Sunday, 22 June 2014
Hardy Plant Study Weekend hosted by the Northwest Perennial Alliance
at street level, with Eryngiums
the front garden
walking around the right side of the house
first glimpse of the descent that awaits
a gorgeous Acer griseum
stunning glassed in breezeway
going down one level
a little ways down
further descent on the other side of the house
over the tree tops
a view of the compost chute; what a great idea
I see people way down there and didn’t know that the garden went way further down past that.
I had gone as low as I could go.
Given all day, I could have certainly worked my way partway down, but it would be slow going because of dizziness and the usual phobias, so I waited and explored, along with several others who for one reason or another could not manage railingless stairs. We still have one more garden to see after this one, with only about an hour left in the tour day.
a hidden water feature, found only because I heard it trickling
On the left side of the house, a sign pointed to the basement and a very welcome WC!
From here on, all the photos and captions are by Allan.
Allan’s photo: Not just a deer fence but art in itself
on the compost chute side, house to left
heading around the corner of the house
me, before I turned back
top of compost chute. Their wheelbarrows would face a lot of stairs but the gravel paths lower down were somehow maintained.
A fern covered old path would down under the house while the main stairs were over on the the side that had a natural stream.
A fern covered old path wound down under the house while the main stairs were over on the natural stream side. We stepped carefully.
The stone path enters one of the patios. The tiled patio is upper right.
a few feet further on looking through the ferns
exiting the stone step trail to a patio
a few feet further overlooking the vegetable garden
You can see the bottom of the compost chute to the right.
bottom of the compost chute (enlarged for detail)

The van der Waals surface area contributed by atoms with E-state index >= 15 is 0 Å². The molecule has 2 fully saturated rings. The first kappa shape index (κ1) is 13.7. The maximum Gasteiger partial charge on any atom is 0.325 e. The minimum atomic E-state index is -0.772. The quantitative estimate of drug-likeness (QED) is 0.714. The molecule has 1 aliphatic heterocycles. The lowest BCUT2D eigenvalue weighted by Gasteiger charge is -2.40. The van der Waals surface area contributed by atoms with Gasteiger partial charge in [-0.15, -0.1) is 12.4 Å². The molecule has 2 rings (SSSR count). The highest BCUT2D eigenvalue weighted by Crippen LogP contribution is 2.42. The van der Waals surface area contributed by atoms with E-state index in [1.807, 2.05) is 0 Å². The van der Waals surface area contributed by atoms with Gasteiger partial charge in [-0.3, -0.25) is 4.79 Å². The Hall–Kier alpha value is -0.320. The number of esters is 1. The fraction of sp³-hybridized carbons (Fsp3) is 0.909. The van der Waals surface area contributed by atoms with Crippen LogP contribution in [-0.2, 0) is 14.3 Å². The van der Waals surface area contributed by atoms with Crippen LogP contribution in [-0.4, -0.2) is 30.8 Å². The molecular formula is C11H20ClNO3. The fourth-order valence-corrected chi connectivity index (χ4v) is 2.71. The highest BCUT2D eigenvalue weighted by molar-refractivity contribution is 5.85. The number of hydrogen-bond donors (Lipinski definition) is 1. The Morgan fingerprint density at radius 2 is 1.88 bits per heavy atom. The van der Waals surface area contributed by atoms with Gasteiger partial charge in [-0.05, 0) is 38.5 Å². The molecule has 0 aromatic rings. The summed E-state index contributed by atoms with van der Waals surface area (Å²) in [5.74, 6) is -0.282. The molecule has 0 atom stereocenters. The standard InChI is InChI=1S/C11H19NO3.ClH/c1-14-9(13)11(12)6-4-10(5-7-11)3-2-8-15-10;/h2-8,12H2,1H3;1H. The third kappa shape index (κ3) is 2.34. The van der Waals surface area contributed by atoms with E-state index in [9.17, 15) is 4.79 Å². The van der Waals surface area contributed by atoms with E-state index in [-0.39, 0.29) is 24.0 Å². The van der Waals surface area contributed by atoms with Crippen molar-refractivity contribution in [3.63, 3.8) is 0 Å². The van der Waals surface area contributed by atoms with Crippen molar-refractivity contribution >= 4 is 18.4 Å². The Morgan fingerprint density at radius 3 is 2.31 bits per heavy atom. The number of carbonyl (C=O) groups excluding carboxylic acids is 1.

the kitchen garden
more stone steps
He thinks the fireplace is on this terrace to the left, and that the kitchen garden was by the grass on the left.
rope bridge in ravine over a natural stream, taken from the overlook terrace. [Look at those brave tour guests!!)
a gravel path leads down from the kitchen garden
The stairs on the left behind the three people…
…have inlaid pebbles and a rivulet on the left side.
a detail of the rivulet as it falls into a catch basin
The woman is standing at the near side of the rope bridge. Beyond, a steep wood stairway enters a woodland trail that hugs the ravine.
an enlargement to show the ladder-like stairway
Below me, on the lower patio, people were descending the path to the rope bridge on a path that had somehow been graveled and maintained beautifully.
looking down at the patio I photographed the ravine from
The other side of the mossy tree had a recirculating stream to the same viewing patio.
another view of stream, close to the previous photo, with stone bridge at bottom of the photo
Looking back after crossing the stone bridge. Rope swing by trellis. Main steps on right.
I am heading toward the side of the yard opposite the compost shoot, and am being shown the bends where the grids cross that make this stronger fence and trellis material.
plants ready to dig in near ravine side
The overlook patio is in the upper right corner. This is the steep path down to the rope bridge.
same path with an adventurous log bridge going left over a real stream that the rope bridge also crosses downstream.
These women followed me down to this path that paralleled the natural stream. Note the stumps lower right marking the path going upstream.
stumps now to the left as I head upstream.
a bridge to cross the stream
Note its steel beam sides and rough textured steel treads. Very secure.
Now to climb back up. Two women are at the top. Even down here, shade plantings every bit as interesting as those close to the house.
the beginning of the recirculating stream to the view deck area. Another guest crossing the stone bridge downstream.
Barberry (something) Queen just going in.
the fence in background as another guest was also admiring these blossoms.
Thanks to Allan, I was able to join the rest of our readers on a tour of the Livingston garden. The owner must be very spry, with a great sense of balance, to handle all those steep railingless stairs.
To read about Alison’s adventures in this wonderland, see this post on the Bonney Lassie blog. Will she or won’t she cross the rope bridge? Alison’s blog explains better just how the fireplace patio relates to the kitchen garden and has a great photo of the kitchen garden tiles. Putting Allan’s and Alison’s photos together, I really feel that I saw the whole garden.
Next, the final garden of our north Seattle tour, to be followed the next day with more gardens in southwest Seattle.